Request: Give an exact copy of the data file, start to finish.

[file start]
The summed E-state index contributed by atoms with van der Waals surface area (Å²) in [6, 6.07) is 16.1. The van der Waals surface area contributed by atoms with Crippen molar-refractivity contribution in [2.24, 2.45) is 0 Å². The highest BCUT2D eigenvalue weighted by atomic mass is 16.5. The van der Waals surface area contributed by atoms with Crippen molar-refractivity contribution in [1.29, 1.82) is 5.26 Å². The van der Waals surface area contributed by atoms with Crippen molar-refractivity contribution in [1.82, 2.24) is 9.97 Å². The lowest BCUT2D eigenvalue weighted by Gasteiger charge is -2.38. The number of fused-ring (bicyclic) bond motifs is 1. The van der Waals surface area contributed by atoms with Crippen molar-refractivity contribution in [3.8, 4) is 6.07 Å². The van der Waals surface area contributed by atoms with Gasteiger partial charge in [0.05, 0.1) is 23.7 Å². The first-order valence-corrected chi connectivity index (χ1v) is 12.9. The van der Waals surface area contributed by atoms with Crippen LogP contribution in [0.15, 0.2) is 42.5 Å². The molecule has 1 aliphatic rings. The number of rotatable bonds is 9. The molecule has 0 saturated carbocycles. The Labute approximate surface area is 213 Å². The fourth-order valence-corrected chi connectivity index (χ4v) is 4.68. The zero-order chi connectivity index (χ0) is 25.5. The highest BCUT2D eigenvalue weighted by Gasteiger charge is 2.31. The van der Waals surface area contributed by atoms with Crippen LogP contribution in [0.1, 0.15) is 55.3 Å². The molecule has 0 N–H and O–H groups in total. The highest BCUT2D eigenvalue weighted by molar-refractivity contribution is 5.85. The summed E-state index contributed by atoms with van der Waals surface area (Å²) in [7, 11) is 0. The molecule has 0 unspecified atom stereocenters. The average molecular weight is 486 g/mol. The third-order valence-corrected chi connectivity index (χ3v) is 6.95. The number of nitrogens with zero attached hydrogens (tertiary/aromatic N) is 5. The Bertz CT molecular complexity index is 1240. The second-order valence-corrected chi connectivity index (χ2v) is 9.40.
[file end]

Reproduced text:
The summed E-state index contributed by atoms with van der Waals surface area (Å²) in [6, 6.07) is 16.1. The van der Waals surface area contributed by atoms with Crippen molar-refractivity contribution in [2.24, 2.45) is 0 Å². The highest BCUT2D eigenvalue weighted by atomic mass is 16.5. The van der Waals surface area contributed by atoms with Crippen molar-refractivity contribution in [1.29, 1.82) is 5.26 Å². The van der Waals surface area contributed by atoms with Crippen molar-refractivity contribution in [1.82, 2.24) is 9.97 Å². The lowest BCUT2D eigenvalue weighted by Gasteiger charge is -2.38. The number of fused-ring (bicyclic) bond motifs is 1. The van der Waals surface area contributed by atoms with Crippen molar-refractivity contribution in [3.8, 4) is 6.07 Å². The van der Waals surface area contributed by atoms with Gasteiger partial charge in [0.05, 0.1) is 23.7 Å². The first-order valence-corrected chi connectivity index (χ1v) is 12.9. The van der Waals surface area contributed by atoms with Crippen LogP contribution in [0.15, 0.2) is 42.5 Å². The molecule has 1 aliphatic rings. The number of rotatable bonds is 9. The molecule has 0 saturated carbocycles. The Labute approximate surface area is 213 Å². The fourth-order valence-corrected chi connectivity index (χ4v) is 4.68. The zero-order chi connectivity index (χ0) is 25.5. The highest BCUT2D eigenvalue weighted by Gasteiger charge is 2.31. The van der Waals surface area contributed by atoms with Crippen LogP contribution in [0.1, 0.15) is 55.3 Å². The molecule has 0 N–H and O–H groups in total. The highest BCUT2D eigenvalue weighted by molar-refractivity contribution is 5.85. The summed E-state index contributed by atoms with van der Waals surface area (Å²) in [7, 11) is 0. The molecule has 0 unspecified atom stereocenters. The average molecular weight is 486 g/mol. The third-order valence-corrected chi connectivity index (χ3v) is 6.95. The number of nitrogens with zero attached hydrogens (tertiary/aromatic N) is 5. The Bertz CT molecular complexity index is 1240. The second-order valence-corrected chi connectivity index (χ2v) is 9.40.